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The museum is located at 33 Pavla Jurišića Šturma Street in Banjica.


After the end of the Second World War, the buildings of the former camp were handed over to the use of the Yugoslav People's Army. Prior to the opening of the Museum of the concentration Camp in 1969, there was the Military Academy. The new Museum installation was set up in 1983 to approximately 450 m2. Due to new research results in 2001, an amended exhibition of the Banjica Camp Museum was presented.


Inside the building, there is an extensive musicological material consisting of: posters, photographs, personal items, drawings, handicrafts of the camp inmates. 400 exhibits were presented to the visitors in this area. In the large entrance hall there is a large model of the camp complex. The ambience of the camp room was reconstructed within the memorial hall. 400 exhibits were presented to the visitors in this area.


The camp at Banjica was founded on July 5, 1941, in the building of the barracks of the former 18th Infantry Regiment in Voždovac. The decision to establish the camp was made by the German administration and the Gestapo. It was the second camp in a row in occupied Serbia. The first detainees were brought in on July 9.

The administration in the Banjica camp was twofold: one third under the jurisdiction of the Belgrade City Administration and the Ministry of the Interior, while the rest was controlled by the Gestapo. The dual administration of the camp was only an illusion, because all key decisions were issued and approved by the Gestapo.

The Representatives of the Special Police were allowed to arrest prisoners, but not to make decisions on release. This led to the arrest of a group of 152 intellectuals who were imprisoned in November 1941 on charges of being Freemasons. Among them were leading Belgrade intellectuals: Aleksandar Belic, Aleksandar Deroko, Milos Djuric, Mihailo Ilic, Petar Kolendic, Viktor Novak, Veljko Petrovic, Vasa Cubrilovic, Jovan Erdeljanovic, Risto Stijovic, Aleksandar Leko, Nikola Vulic, Ivan Djaja, Tihomir Djordjevic. Fearing negative reactions from the public, German authorities allowed them to be released from the camp over the next two months. A drawing from Alexander Deroko, a famous architect and professor at the University of Belgrade, shows a scene from one of the rooms where they were detained. At the top of the drawing is written: "What did Goya say - Io lo vi! (Spanish. I saw it), a remark referring to a series of Goya's prints of Horror of War.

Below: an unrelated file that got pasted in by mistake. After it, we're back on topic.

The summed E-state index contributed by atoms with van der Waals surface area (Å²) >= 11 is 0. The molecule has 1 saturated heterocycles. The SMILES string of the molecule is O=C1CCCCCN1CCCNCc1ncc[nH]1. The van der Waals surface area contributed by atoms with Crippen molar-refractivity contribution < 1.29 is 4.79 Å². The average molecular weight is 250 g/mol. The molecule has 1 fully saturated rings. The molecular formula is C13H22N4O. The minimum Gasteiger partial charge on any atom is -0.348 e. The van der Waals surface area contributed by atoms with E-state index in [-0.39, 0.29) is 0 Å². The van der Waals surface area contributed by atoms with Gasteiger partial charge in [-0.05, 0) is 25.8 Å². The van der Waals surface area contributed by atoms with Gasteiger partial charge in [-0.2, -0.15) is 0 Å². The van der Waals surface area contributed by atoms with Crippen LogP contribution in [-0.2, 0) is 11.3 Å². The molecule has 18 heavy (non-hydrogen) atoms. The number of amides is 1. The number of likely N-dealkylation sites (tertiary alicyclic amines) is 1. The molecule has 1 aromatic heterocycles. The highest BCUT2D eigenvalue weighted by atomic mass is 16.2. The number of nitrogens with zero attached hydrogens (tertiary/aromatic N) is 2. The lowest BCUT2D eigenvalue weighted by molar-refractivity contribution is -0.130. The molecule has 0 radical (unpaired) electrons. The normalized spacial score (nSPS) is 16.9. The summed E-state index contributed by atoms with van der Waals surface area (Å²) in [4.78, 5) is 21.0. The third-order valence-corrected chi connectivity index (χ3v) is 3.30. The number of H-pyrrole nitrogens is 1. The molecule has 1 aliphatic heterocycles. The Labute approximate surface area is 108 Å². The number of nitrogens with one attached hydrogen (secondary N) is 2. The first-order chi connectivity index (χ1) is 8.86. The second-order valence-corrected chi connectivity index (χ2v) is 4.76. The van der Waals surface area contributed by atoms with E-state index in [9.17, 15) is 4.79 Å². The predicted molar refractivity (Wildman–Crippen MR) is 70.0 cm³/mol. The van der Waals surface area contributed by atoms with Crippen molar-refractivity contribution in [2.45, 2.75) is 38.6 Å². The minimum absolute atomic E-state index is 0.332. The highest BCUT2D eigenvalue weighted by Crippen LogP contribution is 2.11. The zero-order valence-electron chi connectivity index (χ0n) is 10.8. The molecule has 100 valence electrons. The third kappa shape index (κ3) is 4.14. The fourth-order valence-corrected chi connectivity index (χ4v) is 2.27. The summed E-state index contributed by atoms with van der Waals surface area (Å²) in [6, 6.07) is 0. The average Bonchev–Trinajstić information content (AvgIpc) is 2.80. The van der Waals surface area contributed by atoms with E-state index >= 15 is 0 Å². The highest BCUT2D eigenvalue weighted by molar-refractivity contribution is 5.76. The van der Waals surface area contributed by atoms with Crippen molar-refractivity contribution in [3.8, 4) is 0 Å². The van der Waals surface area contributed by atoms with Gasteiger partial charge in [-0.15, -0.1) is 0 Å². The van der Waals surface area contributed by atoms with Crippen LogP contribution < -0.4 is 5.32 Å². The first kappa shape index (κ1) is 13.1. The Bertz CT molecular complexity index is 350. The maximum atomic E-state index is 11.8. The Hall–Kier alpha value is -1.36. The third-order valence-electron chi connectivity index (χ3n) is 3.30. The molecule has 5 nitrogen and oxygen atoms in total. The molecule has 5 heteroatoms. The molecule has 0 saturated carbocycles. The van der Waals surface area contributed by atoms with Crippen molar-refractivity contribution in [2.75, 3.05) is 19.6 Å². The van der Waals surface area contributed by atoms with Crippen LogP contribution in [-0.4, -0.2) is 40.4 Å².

Aleksandar Deroka, Hostage Room, 1941.

During the four years of war, over 30,000 detainees of different nationalities, religions, occupations and educations passed through it. Members and sympathizers of Draža Mihailović's civil parties and movements, communists and members and sympathizers of the People's Liberation Movement, farmers who did not hand over the requested quantities of grain to the Food Directorate, Freemasons, pro-British intellectuals, criminals and others were detained. The shocking fact is that there were 22 children under the age of 7, 26 children between the ages of 7 and 14, and 76 children between the ages of 14 and 17 in the camp.
To date, 4,200 executed detainees have been reliably identified. To this list should be added the thousands of detainees who have been deported from here across Europe. The camp was disbanded 4/5. October 1944.